I breathe a sigh of relief tonight, for I have managed to work another Christmas Day in my bookshop without resorting to violence or verbally haranguing some clueless nimrod for wishing me a “Merry Christmas.” Why is it that so many people in Thailand — both Thais and foreigners — assume that all Westerners gleefully celebrate Christmas? I’m not a Christian and I don’t celebrate Christmas, yet even living in Thailand it’s almost impossible to avoid the holiday weirdness.
All of the shopping centers and department stores in Bangkok have been flaunting their horrific Christmas decorations since late October. If that’s not bad enough, many of these places also delight in playing Christmas music. It’s also impossible to avoid gaudy holiday decorations and spindly little trees in restaurants, banks, and supermarkets all around town. My apartment complex, however, didn’t put up a tree this year. I wonder if they are still upset that I set fire to last year’s tree.
Is there some regulation that all employees in these places must wear Santa Claus hats? Really, it’s beyond ridiculous. This is Thailand, the welcoming kingdom of peaceful Buddhists and sexy go-go dancers. Why all the Christmas stuff? Even in the hospital where my friend is being treated they have Christmas decorations on every floor. Last time I checked, the population of Thailand was comprised of about 95% Buddhists, and most of the rest are Muslim, so what’s with all this Christian crap?
As you would guess, it has nothing to do with religion and all to do with being festive, or just being silly, and no country in the world does silliness better than Thailand. In fact, there are universities in Thailand that offer advanced courses in silliness. It’s that much of an art form. So when there is a chance to dress up, decorate, and do some shopping, hell, the Thais are going to go wild! And they do. I almost dropped by Foodland tonight to pick up a few things, but the thought of having to face a gauntlet of smiling Santa Claus hat-wearing cashiers wishing me a “May-ree Crit-mat!” was too much to deal with, so I walked straight home.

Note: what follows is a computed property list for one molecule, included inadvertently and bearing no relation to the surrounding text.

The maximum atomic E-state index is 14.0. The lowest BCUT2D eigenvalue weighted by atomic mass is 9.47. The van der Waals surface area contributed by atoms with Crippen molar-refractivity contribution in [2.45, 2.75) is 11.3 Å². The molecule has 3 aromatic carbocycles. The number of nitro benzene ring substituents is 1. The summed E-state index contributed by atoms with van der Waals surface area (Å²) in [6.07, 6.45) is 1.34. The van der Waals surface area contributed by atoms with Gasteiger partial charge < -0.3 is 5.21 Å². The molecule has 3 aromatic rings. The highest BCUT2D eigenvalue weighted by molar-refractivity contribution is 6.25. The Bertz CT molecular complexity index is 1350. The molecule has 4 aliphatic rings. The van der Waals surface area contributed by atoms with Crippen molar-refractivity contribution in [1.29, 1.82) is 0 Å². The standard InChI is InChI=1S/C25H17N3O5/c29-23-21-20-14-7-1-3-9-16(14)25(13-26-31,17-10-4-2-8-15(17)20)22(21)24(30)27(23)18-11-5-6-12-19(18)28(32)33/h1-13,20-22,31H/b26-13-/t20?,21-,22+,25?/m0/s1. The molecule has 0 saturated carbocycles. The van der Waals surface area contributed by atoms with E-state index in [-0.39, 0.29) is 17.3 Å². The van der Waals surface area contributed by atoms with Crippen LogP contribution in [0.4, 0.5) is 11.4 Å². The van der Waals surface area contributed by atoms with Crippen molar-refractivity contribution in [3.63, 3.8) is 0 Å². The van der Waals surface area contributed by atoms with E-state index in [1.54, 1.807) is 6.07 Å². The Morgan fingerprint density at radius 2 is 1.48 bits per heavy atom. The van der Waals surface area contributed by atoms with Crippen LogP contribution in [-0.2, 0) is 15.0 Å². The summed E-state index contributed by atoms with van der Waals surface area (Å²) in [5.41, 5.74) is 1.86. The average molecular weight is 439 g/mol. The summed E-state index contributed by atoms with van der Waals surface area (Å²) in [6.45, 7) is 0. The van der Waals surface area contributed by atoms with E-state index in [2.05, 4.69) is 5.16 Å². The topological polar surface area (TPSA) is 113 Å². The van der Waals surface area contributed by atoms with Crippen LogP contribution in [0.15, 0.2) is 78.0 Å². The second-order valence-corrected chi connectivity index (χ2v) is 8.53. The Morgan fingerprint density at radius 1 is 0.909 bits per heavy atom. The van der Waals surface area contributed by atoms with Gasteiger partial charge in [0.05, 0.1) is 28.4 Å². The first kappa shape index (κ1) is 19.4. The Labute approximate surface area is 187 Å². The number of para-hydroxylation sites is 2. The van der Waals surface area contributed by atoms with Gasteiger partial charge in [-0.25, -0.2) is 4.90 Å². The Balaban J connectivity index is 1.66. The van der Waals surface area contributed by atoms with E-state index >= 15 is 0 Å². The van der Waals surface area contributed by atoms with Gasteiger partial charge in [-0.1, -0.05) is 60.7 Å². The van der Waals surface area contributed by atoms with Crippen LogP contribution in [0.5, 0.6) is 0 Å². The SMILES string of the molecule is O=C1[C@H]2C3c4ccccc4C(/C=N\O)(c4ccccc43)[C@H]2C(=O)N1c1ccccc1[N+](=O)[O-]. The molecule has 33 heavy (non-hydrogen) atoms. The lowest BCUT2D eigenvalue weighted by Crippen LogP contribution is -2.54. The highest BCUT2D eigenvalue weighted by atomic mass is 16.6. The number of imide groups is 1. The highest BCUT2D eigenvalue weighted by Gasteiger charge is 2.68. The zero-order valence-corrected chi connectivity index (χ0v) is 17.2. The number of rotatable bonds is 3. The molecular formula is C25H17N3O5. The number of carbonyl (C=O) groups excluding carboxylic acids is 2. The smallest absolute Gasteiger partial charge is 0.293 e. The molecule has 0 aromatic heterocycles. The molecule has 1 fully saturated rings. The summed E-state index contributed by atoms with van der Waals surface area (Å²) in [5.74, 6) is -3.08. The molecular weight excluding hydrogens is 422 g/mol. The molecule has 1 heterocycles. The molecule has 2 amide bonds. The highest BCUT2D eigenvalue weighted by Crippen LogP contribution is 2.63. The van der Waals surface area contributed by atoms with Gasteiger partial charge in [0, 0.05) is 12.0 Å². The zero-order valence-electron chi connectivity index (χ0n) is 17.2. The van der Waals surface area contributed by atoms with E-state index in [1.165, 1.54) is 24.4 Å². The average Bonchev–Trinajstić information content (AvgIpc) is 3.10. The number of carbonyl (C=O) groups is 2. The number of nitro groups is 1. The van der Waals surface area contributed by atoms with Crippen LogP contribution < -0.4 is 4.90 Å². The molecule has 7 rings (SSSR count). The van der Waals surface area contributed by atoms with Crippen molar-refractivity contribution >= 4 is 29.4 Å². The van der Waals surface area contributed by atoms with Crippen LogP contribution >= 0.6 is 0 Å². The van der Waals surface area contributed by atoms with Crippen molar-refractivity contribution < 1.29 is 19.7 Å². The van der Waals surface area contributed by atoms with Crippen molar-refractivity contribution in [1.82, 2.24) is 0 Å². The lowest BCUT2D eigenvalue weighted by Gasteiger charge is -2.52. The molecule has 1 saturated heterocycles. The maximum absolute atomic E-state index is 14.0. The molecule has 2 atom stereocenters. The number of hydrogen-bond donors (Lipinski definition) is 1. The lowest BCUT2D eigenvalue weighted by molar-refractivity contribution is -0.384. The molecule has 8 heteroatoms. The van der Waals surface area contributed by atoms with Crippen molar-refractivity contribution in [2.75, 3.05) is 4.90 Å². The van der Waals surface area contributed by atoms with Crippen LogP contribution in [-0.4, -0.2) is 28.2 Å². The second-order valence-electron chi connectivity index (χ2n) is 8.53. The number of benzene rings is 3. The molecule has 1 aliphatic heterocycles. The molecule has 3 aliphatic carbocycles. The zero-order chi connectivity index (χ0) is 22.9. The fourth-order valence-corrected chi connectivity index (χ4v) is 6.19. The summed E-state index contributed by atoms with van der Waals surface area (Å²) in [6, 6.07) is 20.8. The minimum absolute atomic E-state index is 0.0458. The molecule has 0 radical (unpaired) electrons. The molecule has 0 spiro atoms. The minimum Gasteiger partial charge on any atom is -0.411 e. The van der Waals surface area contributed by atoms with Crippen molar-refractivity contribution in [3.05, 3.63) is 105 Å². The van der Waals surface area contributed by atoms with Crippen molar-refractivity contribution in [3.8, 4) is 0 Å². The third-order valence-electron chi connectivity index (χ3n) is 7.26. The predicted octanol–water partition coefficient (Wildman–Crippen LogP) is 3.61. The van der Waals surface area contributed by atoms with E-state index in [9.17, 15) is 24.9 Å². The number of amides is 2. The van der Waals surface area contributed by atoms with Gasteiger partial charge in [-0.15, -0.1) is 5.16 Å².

The Christmas overkill is not unique to Thailand. Go to any Asian country (well, maybe not North Korea) and you’ll see similar scenes of decorated malls and grinning people wearing Santa hats. Even in Malaysia, which is mostly Muslim, they aren’t shy about trotting out the Christmas decorations in full force. And when I was in Mandalay last month I saw several shops selling Christmas trees and other Santa crap. Man, you just can’t escape this nonsense. But hey, I guess it all has to do with marketing, right?
The main problem, though, is that it’s a major Christian holiday, and that religious creepiness is always rearing its ugly head. Just last week some nutjob Christian — looking and sounding like an alcoholic Swede — wandered into my bookshop and started passing out those odious religious tracts. These fliers, though, were written in Thai, no doubt urging the recipient to repent and accept Jesus as their savior. I told this creep to get the hell out of my shop. He made some remark about “Jesus is coming soon,” so I retorted: “Well, it’s sure taking him a long time, isn’t it? What’s he been doing, masturbating to photos of Lady Gaga? No, wait a minute, didn’t I read that the Astros signed him to play shortstop next year? Or maybe that was another Jesus. I always get those Hispanic guys mixed up.” He kept babbling more Jesus voodoo, and I just smirked and added “take your fantasies somewhere else, dude, we don’t want your kind around here!”
My Cambodian friend Chiet was in the shop at the time, and he stared at the paper the creepy Christian had given him and asked me what it was. “It’s a new brand of toilet paper,” I told him. “But it’s a bit on the rough side, so be careful if you use it.”